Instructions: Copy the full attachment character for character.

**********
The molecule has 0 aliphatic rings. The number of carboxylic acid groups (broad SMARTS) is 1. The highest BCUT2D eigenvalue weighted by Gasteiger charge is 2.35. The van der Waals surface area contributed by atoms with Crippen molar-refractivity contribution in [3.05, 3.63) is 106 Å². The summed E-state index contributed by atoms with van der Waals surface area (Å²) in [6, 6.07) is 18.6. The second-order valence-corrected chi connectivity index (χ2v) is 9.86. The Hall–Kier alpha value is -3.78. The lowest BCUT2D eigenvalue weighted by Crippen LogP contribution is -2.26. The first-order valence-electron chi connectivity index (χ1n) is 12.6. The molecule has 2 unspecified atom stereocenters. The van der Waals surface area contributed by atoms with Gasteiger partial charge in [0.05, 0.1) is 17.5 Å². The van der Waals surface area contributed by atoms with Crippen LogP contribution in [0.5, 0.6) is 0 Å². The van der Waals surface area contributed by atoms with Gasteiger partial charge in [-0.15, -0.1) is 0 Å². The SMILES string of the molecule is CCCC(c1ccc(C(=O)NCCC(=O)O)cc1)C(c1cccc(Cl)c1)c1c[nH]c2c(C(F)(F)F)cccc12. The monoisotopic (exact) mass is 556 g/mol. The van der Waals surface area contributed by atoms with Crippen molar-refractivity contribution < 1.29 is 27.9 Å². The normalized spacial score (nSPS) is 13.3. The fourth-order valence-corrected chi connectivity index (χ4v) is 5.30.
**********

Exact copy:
The molecule has 0 aliphatic rings. The number of carboxylic acid groups (broad SMARTS) is 1. The highest BCUT2D eigenvalue weighted by Gasteiger charge is 2.35. The van der Waals surface area contributed by atoms with Crippen molar-refractivity contribution in [3.05, 3.63) is 106 Å². The summed E-state index contributed by atoms with van der Waals surface area (Å²) in [6, 6.07) is 18.6. The second-order valence-corrected chi connectivity index (χ2v) is 9.86. The Hall–Kier alpha value is -3.78. The lowest BCUT2D eigenvalue weighted by Crippen LogP contribution is -2.26. The first-order valence-electron chi connectivity index (χ1n) is 12.6. The molecule has 2 unspecified atom stereocenters. The van der Waals surface area contributed by atoms with Gasteiger partial charge in [0.05, 0.1) is 17.5 Å². The van der Waals surface area contributed by atoms with Crippen LogP contribution in [0.5, 0.6) is 0 Å². The van der Waals surface area contributed by atoms with Gasteiger partial charge in [-0.15, -0.1) is 0 Å². The SMILES string of the molecule is CCCC(c1ccc(C(=O)NCCC(=O)O)cc1)C(c1cccc(Cl)c1)c1c[nH]c2c(C(F)(F)F)cccc12. The monoisotopic (exact) mass is 556 g/mol. The van der Waals surface area contributed by atoms with Crippen molar-refractivity contribution < 1.29 is 27.9 Å². The normalized spacial score (nSPS) is 13.3. The fourth-order valence-corrected chi connectivity index (χ4v) is 5.30.